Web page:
Ethnicity clusters individuals with shared characteristics and is a common variable in epidemiology. Often it is not specified what is meant by a given ethnicity or what characteristics ethnicity entails in the different contexts. In public health research, ethnicity can be viewed as a non-modifiable risk factor of disease because modifying the ethnic composition in a population is not meaningful, nor ethical, public health policy. Importantly, ethnicity is typically associated with modifiable risk factors that are possible to intervene on for improvement of public health, and hence viewed as a risk marker, not a risk factor. In the SAMINOR 1 Survey (2003–2004) from Northern and Mid Norway, Sami people were on average 6 cm lower than non-Sami people that lived in the same rural area. Low height has been associated with a higher risk of coronary heart disease, stroke, and diabetes, lower risk of some cancer types, and lower socioeconomic status. This article aims to discuss the use and interpretation of ethnicity and height in epidemiologic research when comparing Sami to non-Sami populations. Body height is a highly heritable trait in individuals, whereas, at a population level, the average height may be a marker of long-term exposure to health and living conditions, and hence, a non-modifiable variable for interventions at present. We argue that height may be both an important risk factor for chronic lifestyle disease and an explanatory variable in studies of chronic lifestyle diseases in Sami vs non-Sami populations. For better interpretability of study results, we encourage researchers to express what components or characteristics are assumed to comprise Sami ethnicity and height and clarify which variables may provide interventions. Furthermore, we urge researchers to be aware of the potential for bias when studying health measures influenced by height, such as the popular body mass index.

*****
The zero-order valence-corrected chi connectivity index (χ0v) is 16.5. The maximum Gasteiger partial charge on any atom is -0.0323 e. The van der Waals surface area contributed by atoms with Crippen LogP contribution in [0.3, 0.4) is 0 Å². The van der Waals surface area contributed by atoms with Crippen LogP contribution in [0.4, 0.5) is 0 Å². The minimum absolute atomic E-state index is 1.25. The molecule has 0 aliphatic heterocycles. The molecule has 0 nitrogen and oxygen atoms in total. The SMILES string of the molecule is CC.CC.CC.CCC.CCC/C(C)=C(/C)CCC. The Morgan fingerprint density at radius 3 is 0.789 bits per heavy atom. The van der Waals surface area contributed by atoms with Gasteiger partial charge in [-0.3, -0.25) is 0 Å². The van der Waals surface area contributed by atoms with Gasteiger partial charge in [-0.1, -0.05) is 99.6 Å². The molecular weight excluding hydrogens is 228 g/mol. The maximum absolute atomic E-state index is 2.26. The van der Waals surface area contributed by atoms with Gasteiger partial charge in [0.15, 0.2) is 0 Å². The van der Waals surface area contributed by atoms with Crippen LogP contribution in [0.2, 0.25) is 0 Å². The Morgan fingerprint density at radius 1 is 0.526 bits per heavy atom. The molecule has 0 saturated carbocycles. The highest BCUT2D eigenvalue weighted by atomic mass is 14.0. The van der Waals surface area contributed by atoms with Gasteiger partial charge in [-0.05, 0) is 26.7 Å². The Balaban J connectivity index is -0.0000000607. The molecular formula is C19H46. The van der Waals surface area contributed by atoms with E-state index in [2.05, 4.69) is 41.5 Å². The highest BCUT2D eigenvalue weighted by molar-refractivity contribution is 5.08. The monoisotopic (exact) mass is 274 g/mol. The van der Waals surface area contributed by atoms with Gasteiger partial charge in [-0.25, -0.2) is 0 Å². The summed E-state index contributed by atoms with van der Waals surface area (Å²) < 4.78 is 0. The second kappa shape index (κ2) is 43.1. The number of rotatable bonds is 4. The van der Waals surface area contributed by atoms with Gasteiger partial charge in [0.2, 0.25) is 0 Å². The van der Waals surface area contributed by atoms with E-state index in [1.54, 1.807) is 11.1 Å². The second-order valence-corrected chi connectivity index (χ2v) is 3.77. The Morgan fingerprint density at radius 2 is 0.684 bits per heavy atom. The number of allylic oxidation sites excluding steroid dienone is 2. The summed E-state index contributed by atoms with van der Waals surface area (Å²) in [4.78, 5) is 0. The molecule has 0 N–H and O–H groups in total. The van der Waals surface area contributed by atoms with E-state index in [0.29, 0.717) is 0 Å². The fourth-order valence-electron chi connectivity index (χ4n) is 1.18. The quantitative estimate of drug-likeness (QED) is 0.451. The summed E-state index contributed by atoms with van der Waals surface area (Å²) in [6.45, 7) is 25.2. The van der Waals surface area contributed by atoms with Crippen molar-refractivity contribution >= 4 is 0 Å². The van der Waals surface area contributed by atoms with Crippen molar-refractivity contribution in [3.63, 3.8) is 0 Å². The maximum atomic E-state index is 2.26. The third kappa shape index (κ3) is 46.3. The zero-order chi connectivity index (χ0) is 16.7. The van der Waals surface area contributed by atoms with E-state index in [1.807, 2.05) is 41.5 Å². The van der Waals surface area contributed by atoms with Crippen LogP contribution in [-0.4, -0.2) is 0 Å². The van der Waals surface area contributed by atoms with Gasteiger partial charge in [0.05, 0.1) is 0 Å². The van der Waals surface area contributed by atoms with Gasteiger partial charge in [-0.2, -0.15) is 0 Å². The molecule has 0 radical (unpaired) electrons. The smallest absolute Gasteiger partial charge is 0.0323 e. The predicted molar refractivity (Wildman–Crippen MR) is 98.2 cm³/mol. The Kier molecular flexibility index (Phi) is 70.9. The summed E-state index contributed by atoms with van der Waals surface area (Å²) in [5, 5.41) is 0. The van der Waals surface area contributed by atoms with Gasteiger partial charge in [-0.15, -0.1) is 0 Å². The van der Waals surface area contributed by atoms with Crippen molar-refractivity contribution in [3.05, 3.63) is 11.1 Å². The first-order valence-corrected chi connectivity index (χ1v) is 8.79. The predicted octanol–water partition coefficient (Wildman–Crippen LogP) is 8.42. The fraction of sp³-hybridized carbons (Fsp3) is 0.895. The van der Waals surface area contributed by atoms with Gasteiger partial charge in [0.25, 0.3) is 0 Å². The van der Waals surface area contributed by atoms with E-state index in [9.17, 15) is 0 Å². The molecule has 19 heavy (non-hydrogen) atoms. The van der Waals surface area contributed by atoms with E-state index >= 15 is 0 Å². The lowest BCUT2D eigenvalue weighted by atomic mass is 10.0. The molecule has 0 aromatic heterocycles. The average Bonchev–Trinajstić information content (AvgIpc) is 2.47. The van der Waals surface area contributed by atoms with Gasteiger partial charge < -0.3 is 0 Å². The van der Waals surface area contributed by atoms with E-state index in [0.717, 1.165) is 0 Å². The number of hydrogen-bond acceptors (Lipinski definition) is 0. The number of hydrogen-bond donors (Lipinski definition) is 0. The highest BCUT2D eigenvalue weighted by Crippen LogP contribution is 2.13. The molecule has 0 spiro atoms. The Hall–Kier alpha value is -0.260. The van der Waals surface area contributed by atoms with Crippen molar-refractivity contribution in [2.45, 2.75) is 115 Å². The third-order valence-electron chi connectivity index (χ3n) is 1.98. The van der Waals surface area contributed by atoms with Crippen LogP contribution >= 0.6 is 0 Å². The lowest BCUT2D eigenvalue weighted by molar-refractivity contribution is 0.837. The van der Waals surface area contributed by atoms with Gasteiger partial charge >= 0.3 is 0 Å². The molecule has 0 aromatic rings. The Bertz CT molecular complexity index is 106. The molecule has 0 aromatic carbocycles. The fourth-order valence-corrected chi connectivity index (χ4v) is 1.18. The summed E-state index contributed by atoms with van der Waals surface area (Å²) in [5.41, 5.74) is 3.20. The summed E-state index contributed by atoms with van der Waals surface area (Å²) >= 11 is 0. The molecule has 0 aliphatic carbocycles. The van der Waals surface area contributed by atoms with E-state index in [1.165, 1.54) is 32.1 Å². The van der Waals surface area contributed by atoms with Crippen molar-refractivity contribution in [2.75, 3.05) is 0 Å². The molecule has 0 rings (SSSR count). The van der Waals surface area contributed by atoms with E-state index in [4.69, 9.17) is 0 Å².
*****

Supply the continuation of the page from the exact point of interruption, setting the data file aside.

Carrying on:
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Copyright (c) 2021 Susanna Ragnhild Andersdatter Siri, Vilde Michalsen